“He was describing a battle happening around this red castle, and for centuries it was believed so, because there are no remains of this castle now, all that remains is this poem,” Nassereddine said. “It was believed the castle was built from brick or red stone, but more archaeological research showed that there were no structures in that time period and area build with red materials and it was only the poet’s imagination.”
Each work is given its own room, spread across the first two floors of the spacious heritage building, with scenography designed by Ghaith & Jad. Vartivarian wanted something with more history than the usual white-walled galleries or industrial warehouses often used.
Built in the late 19th century and expanded during the French Mandate era, the building bears the characteristic lavishly decorated vaulted ceilings, triple arcade window, and geometric-tiled floors of many Lebanese heritages home. The Tabbal Building is just one of the 800 heritage buildings that suffered damage during the blast, as most of Beirut’s Ottoman architecture lies close to the port.
“It just so happened that the owner of the building had passed away during the blast and also the building has been affected,” she said. “I felt something in this building, its character and that there was a connection between the building and the exhibition.”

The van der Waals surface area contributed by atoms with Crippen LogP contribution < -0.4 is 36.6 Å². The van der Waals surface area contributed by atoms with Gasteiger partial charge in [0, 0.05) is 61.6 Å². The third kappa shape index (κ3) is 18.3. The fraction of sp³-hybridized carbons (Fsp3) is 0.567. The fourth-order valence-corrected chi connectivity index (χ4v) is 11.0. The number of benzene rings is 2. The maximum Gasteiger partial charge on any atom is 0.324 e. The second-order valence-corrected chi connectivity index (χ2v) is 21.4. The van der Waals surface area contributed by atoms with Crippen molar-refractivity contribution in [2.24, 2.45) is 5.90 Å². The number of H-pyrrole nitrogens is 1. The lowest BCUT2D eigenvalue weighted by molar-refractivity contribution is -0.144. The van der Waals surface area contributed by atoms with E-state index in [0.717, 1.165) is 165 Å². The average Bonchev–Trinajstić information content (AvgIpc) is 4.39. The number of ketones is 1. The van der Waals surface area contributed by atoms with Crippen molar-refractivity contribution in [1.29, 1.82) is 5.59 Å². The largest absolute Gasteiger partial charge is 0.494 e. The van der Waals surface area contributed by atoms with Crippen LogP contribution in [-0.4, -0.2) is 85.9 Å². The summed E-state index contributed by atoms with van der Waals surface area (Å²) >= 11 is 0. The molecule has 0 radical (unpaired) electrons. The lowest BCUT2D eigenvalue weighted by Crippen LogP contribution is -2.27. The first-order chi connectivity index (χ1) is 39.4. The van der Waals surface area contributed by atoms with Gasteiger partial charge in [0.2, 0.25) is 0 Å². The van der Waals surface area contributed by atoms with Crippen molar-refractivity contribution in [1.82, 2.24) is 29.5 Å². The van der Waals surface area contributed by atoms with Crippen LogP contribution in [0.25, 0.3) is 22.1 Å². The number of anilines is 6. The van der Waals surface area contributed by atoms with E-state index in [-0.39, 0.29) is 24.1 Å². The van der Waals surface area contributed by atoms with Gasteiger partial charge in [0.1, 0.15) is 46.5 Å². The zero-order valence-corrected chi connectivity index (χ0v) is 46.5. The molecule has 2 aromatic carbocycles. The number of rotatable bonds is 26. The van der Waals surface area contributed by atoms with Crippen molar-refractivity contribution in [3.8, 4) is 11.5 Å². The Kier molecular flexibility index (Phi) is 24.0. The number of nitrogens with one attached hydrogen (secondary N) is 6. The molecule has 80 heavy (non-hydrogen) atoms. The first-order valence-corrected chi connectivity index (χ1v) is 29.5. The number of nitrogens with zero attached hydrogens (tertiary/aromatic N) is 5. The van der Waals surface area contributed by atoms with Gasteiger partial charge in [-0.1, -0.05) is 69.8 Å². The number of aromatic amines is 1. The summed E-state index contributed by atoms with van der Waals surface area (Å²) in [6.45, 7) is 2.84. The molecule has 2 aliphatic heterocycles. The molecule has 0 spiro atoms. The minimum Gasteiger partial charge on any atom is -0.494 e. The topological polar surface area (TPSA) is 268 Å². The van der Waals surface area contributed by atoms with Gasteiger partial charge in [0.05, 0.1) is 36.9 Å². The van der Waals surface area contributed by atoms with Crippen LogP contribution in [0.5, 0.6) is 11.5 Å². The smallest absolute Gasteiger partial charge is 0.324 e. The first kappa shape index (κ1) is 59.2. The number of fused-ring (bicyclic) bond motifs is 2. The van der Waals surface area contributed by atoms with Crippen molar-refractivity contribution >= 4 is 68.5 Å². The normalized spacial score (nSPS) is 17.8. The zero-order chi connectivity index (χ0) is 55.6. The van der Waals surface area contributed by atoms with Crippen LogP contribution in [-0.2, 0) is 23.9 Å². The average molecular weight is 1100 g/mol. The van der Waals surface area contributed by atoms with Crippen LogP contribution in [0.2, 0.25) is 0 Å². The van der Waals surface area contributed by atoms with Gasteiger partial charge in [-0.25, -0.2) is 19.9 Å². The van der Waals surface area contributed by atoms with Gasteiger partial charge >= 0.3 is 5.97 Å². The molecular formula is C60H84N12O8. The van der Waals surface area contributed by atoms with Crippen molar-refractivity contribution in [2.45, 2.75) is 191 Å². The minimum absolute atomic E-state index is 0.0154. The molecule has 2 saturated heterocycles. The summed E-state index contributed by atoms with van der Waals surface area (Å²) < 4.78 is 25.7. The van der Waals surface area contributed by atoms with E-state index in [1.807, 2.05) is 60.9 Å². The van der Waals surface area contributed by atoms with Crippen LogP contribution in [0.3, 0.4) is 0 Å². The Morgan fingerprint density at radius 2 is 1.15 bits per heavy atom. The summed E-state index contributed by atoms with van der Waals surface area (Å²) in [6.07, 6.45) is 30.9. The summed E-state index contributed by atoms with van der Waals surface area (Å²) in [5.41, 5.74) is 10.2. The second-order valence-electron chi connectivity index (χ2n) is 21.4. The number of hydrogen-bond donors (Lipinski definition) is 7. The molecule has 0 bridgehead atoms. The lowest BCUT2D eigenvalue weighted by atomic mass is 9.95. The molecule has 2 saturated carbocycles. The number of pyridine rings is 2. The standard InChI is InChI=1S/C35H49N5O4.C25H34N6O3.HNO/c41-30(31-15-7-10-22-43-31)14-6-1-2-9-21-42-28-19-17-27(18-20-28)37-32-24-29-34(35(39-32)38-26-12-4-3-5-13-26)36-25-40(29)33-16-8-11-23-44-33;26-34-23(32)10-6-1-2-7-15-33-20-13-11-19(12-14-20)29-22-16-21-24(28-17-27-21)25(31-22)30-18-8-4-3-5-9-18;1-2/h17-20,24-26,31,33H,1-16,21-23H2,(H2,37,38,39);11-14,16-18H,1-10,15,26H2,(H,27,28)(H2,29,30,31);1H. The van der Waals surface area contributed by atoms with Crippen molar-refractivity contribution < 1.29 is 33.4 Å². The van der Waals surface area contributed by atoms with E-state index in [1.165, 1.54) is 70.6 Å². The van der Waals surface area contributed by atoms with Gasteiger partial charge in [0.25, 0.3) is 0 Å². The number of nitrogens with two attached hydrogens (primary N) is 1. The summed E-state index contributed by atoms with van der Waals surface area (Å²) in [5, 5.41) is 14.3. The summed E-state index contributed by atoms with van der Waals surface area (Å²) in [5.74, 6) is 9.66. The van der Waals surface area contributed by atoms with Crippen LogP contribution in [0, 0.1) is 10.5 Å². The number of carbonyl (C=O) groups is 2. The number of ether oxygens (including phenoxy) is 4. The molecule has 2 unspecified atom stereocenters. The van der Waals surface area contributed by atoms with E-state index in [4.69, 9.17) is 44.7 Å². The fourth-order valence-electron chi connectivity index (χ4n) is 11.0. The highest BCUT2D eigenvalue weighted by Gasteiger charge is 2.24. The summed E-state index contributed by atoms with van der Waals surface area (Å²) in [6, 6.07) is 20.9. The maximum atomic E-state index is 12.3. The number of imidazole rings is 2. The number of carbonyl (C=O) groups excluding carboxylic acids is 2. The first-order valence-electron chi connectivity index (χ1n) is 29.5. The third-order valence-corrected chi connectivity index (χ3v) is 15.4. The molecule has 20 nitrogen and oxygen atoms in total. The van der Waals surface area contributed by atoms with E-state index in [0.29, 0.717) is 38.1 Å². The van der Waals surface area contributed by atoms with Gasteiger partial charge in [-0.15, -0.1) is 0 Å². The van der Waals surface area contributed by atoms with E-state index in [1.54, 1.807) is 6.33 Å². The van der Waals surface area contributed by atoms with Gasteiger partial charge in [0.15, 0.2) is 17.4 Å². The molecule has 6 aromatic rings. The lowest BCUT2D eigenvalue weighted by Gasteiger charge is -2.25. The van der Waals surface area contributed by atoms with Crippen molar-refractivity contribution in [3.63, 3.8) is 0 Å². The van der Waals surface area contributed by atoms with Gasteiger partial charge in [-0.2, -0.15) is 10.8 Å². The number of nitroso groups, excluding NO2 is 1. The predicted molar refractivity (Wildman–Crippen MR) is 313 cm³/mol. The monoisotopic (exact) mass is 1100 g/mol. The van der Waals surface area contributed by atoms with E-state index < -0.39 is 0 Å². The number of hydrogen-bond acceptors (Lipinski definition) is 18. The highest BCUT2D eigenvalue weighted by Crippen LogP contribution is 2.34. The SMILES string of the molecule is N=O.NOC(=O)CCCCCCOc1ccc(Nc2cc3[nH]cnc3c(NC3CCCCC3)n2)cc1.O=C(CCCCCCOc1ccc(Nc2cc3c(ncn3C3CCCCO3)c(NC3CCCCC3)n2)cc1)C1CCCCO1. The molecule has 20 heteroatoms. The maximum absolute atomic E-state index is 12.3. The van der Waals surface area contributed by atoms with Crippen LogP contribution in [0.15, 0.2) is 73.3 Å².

AD Leb hopes its use of the space will attract interest and result in proper restoration and safeguarding. For now, it has partnered with NGO Silat for Culture to organise free tours of the exhibition and the building’s history.
AD Leb also has plans for a 3D video of the exhibition to reach outside audiences and an online programme of talks and on-site performances. It hopes to schedule four exhibitions a year, featuring regional artists and collaborations with international practitioners and institutions.
Vartivarian aims for the platform to offer some hope to the Lebanese cultural community, which has taken a serious hit during the COVID-19 pandemic, coupled with the ongoing financial crisis and fallout from the blast. The badly affected areas of Gemmayzeh and Mar Mikhael are home to most of the city’s galleries and cultural instructions.
Vartivarian’s own Letitia Gallery in Hamra shuttered for good following the blast.
“To accept the situation in Lebanon for what it is – hopeless at best – is to accept defeat, to fall into despair. In order to carry on, day in and day out, I have to believe that eventually things will get better,” Vartivarian said.
“It’s hard to muster the energy, or even the courage, to emotionally invest … but it has been my duty to encourage everyone I worked with on this exhibition to fight this feeling and to not to give in to despair.”